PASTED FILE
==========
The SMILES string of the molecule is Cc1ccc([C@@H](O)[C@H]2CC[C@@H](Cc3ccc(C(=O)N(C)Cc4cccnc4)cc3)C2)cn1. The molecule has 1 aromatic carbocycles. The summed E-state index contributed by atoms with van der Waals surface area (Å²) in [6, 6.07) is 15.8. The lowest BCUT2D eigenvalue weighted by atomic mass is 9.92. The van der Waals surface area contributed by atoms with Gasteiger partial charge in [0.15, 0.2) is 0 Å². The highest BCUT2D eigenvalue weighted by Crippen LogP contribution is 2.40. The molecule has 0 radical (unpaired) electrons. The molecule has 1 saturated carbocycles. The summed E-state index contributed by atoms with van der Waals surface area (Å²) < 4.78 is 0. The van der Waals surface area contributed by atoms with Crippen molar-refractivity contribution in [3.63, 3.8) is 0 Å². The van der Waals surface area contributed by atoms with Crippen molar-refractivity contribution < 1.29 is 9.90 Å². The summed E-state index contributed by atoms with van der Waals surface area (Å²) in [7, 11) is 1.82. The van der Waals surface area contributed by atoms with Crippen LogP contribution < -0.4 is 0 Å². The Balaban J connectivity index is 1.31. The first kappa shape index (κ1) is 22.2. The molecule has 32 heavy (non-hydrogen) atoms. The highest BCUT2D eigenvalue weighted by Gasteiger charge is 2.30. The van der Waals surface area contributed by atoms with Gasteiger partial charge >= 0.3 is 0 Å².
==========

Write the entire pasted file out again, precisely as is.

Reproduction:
The SMILES string of the molecule is Cc1ccc([C@@H](O)[C@H]2CC[C@@H](Cc3ccc(C(=O)N(C)Cc4cccnc4)cc3)C2)cn1. The molecule has 1 aromatic carbocycles. The summed E-state index contributed by atoms with van der Waals surface area (Å²) in [6, 6.07) is 15.8. The lowest BCUT2D eigenvalue weighted by atomic mass is 9.92. The van der Waals surface area contributed by atoms with Gasteiger partial charge in [0.15, 0.2) is 0 Å². The highest BCUT2D eigenvalue weighted by Crippen LogP contribution is 2.40. The molecule has 0 radical (unpaired) electrons. The molecule has 1 saturated carbocycles. The summed E-state index contributed by atoms with van der Waals surface area (Å²) < 4.78 is 0. The van der Waals surface area contributed by atoms with Crippen molar-refractivity contribution in [3.63, 3.8) is 0 Å². The van der Waals surface area contributed by atoms with Crippen molar-refractivity contribution < 1.29 is 9.90 Å². The summed E-state index contributed by atoms with van der Waals surface area (Å²) in [7, 11) is 1.82. The van der Waals surface area contributed by atoms with Crippen LogP contribution < -0.4 is 0 Å². The Balaban J connectivity index is 1.31. The first kappa shape index (κ1) is 22.2. The molecule has 32 heavy (non-hydrogen) atoms. The highest BCUT2D eigenvalue weighted by Gasteiger charge is 2.30. The van der Waals surface area contributed by atoms with Gasteiger partial charge >= 0.3 is 0 Å².